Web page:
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This Bright River

3.56 of 5 stars 3.56  ·  rating details  ·  615 ratings  ·  132 reviews
Critics hailed Patrick Somerville's first novel, The Cradle, as a "magical debut" (Chicago Sun-Times), one that "calmly, relentless pulls at the Gothic skein of family tragedies" (Washington Post), "a deeply gratifying modern fable" (The New York Times). With his new novel, Somerville more than makes good on that early promise, telling a powerful story about a young man tr ...more
Hardcover, 464 pages
Published June 26th 2012 by Reagan Arthur Books
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(showing 1-30 of 2,196)
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Jul 06, 2012 Oriana marked it as to-read
I'm not totally sure this sounds like my kind of book, but holy crap, check out this crazy story. The book was given a pretty damning review in the Times, but it became immediately apparent that the critic had misread an early scene, and therefore wrongly interpreted the entire plot. Another person from the Times then reached out to the author to verify this mistake—via a fake email address set up for one of the book's characters. They all—the Times person, the author, and the character—worked t ...more
John Luiz
I eagerly anticipated this novel because I thoroughly enjoyed The Cradle. This novel is very different, though, and a much more ambitious work. The Cradle told its story in a straightforward fashion as a husband is sent out on a mission by his pregnant wife to find an ancient cradle her mother had when she was a child - and in that quest he discovers something much more vitally important to her. The story in This Bright River unfolds in a far less linear pattern. Two characters, Ben and Lauren, ...more
Wow! I believe I have a new author that I absolutely adore. Patrick Somerville has a unique gift with characterization and his prose is both charming and deep.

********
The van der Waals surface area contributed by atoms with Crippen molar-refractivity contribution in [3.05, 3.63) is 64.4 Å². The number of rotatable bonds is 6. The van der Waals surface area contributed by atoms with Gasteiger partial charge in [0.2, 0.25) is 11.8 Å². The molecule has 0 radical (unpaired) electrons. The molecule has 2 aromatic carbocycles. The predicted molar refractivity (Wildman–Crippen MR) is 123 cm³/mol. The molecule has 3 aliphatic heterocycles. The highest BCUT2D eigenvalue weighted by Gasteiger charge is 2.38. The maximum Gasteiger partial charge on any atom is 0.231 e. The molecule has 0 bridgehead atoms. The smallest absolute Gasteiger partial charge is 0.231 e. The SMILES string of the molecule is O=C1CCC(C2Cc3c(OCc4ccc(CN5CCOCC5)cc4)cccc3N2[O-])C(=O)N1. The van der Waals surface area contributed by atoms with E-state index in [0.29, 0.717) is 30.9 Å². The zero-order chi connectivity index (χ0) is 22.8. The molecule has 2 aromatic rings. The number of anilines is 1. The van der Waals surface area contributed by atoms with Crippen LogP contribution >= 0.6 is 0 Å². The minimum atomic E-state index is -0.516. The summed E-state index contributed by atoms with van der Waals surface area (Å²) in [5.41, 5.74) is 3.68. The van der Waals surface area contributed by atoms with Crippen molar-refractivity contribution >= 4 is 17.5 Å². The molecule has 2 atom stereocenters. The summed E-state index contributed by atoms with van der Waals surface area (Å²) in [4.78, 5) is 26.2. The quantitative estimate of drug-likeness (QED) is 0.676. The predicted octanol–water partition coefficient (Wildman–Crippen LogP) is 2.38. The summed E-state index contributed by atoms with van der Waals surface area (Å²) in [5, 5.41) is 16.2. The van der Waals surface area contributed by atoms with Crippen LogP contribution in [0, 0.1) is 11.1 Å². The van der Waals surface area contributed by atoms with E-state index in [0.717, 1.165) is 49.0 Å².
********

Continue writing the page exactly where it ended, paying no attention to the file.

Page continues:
The characters in This Bright River are profoundly real. I found myself immediately engaged with the protagonist in particular. I cared about him and I cared about those he knew and those with whom he was interested. As the secondary protagonist emerges, I similarly cared about her. I became so involved that I turned page after page well
I cannot say enough good things about this book. I think I have 5 pages left. I can say that it's been over a year since I read anything I felt this invlved in, that I honestly dreaded putting the book down because I didn't want to not be reading it. I can say it's been even longer since I felt this invested in characters. I can say that reading this book made me feel a little more alive. Or, that it made me feel more. That my capacity for feeling increased as I read the book. It is a very good ...more
Carol Hassett
There are very few books which I do not finish but this one was close. I struggled to get thru it. Found it rambling and confusing and boring. The author could have cut it by 200 pages and maybe then it would have been more bearable. I hate to give bad reviews because I appreciate the time and energy the author spent writing the book but I can't find anything good to say about it.
David Schaafsma